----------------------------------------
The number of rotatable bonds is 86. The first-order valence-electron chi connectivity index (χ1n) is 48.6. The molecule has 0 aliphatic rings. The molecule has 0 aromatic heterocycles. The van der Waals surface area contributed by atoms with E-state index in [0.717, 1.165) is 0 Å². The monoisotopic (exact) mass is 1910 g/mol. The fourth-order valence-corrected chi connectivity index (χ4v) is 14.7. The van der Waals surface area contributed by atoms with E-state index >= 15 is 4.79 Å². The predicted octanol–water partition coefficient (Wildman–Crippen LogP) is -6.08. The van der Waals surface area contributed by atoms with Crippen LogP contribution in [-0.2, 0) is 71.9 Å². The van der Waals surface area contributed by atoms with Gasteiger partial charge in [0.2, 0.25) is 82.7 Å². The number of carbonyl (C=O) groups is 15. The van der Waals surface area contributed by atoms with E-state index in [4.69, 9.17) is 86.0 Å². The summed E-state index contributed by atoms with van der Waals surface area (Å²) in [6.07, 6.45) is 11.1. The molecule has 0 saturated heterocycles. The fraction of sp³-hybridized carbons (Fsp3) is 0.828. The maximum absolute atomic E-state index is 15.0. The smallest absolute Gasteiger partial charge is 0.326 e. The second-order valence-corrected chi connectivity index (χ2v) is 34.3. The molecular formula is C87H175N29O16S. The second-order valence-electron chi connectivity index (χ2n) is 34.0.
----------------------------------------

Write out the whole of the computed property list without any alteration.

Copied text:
The number of rotatable bonds is 86. The first-order valence-electron chi connectivity index (χ1n) is 48.6. The molecule has 0 aliphatic rings. The molecule has 0 aromatic heterocycles. The van der Waals surface area contributed by atoms with E-state index in [0.717, 1.165) is 0 Å². The monoisotopic (exact) mass is 1910 g/mol. The fourth-order valence-corrected chi connectivity index (χ4v) is 14.7. The van der Waals surface area contributed by atoms with E-state index >= 15 is 4.79 Å². The predicted octanol–water partition coefficient (Wildman–Crippen LogP) is -6.08. The van der Waals surface area contributed by atoms with Crippen LogP contribution in [-0.2, 0) is 71.9 Å². The van der Waals surface area contributed by atoms with Gasteiger partial charge in [0.2, 0.25) is 82.7 Å². The number of carbonyl (C=O) groups is 15. The van der Waals surface area contributed by atoms with E-state index in [4.69, 9.17) is 86.0 Å². The summed E-state index contributed by atoms with van der Waals surface area (Å²) in [6.07, 6.45) is 11.1. The molecule has 0 saturated heterocycles. The fraction of sp³-hybridized carbons (Fsp3) is 0.828. The maximum absolute atomic E-state index is 15.0. The smallest absolute Gasteiger partial charge is 0.326 e. The second-order valence-corrected chi connectivity index (χ2v) is 34.3. The molecular formula is C87H175N29O16S. The second-order valence-electron chi connectivity index (χ2n) is 34.0.